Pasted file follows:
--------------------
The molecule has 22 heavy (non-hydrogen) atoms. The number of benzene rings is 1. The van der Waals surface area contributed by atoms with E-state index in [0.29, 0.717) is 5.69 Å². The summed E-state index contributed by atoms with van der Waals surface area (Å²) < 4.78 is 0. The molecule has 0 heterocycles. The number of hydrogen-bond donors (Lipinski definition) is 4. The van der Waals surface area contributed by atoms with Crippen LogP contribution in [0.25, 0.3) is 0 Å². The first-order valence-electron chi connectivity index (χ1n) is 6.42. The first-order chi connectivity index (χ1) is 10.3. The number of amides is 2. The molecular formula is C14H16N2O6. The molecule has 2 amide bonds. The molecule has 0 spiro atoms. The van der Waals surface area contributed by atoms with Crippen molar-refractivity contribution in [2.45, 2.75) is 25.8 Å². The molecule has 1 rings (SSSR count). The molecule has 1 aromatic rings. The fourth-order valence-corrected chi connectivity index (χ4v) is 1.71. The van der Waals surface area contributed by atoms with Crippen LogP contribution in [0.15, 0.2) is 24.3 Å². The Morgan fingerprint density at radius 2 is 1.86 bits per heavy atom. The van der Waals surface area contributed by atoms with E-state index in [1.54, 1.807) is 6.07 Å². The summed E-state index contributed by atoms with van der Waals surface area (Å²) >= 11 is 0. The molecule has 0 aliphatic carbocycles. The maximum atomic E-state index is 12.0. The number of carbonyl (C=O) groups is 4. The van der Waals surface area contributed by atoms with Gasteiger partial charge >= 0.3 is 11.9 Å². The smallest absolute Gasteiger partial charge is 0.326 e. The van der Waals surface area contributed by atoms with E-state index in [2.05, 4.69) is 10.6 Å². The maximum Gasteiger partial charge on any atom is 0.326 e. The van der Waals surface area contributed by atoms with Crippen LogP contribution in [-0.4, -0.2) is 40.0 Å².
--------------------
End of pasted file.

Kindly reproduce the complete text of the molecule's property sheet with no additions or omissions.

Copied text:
The molecule has 22 heavy (non-hydrogen) atoms. The number of benzene rings is 1. The van der Waals surface area contributed by atoms with E-state index in [0.29, 0.717) is 5.69 Å². The summed E-state index contributed by atoms with van der Waals surface area (Å²) < 4.78 is 0. The molecule has 0 heterocycles. The number of hydrogen-bond donors (Lipinski definition) is 4. The van der Waals surface area contributed by atoms with Crippen LogP contribution in [0.25, 0.3) is 0 Å². The first-order valence-electron chi connectivity index (χ1n) is 6.42. The first-order chi connectivity index (χ1) is 10.3. The number of amides is 2. The molecular formula is C14H16N2O6. The molecule has 2 amide bonds. The molecule has 0 spiro atoms. The van der Waals surface area contributed by atoms with Crippen molar-refractivity contribution in [2.45, 2.75) is 25.8 Å². The molecule has 1 rings (SSSR count). The molecule has 1 aromatic rings. The fourth-order valence-corrected chi connectivity index (χ4v) is 1.71. The van der Waals surface area contributed by atoms with Crippen LogP contribution in [0.15, 0.2) is 24.3 Å². The Morgan fingerprint density at radius 2 is 1.86 bits per heavy atom. The van der Waals surface area contributed by atoms with E-state index in [1.54, 1.807) is 6.07 Å². The summed E-state index contributed by atoms with van der Waals surface area (Å²) >= 11 is 0. The molecule has 0 aliphatic carbocycles. The maximum atomic E-state index is 12.0. The number of carbonyl (C=O) groups is 4. The van der Waals surface area contributed by atoms with Gasteiger partial charge >= 0.3 is 11.9 Å². The smallest absolute Gasteiger partial charge is 0.326 e. The van der Waals surface area contributed by atoms with E-state index in [2.05, 4.69) is 10.6 Å². The maximum Gasteiger partial charge on any atom is 0.326 e. The van der Waals surface area contributed by atoms with Crippen LogP contribution in [-0.4, -0.2) is 40.0 Å².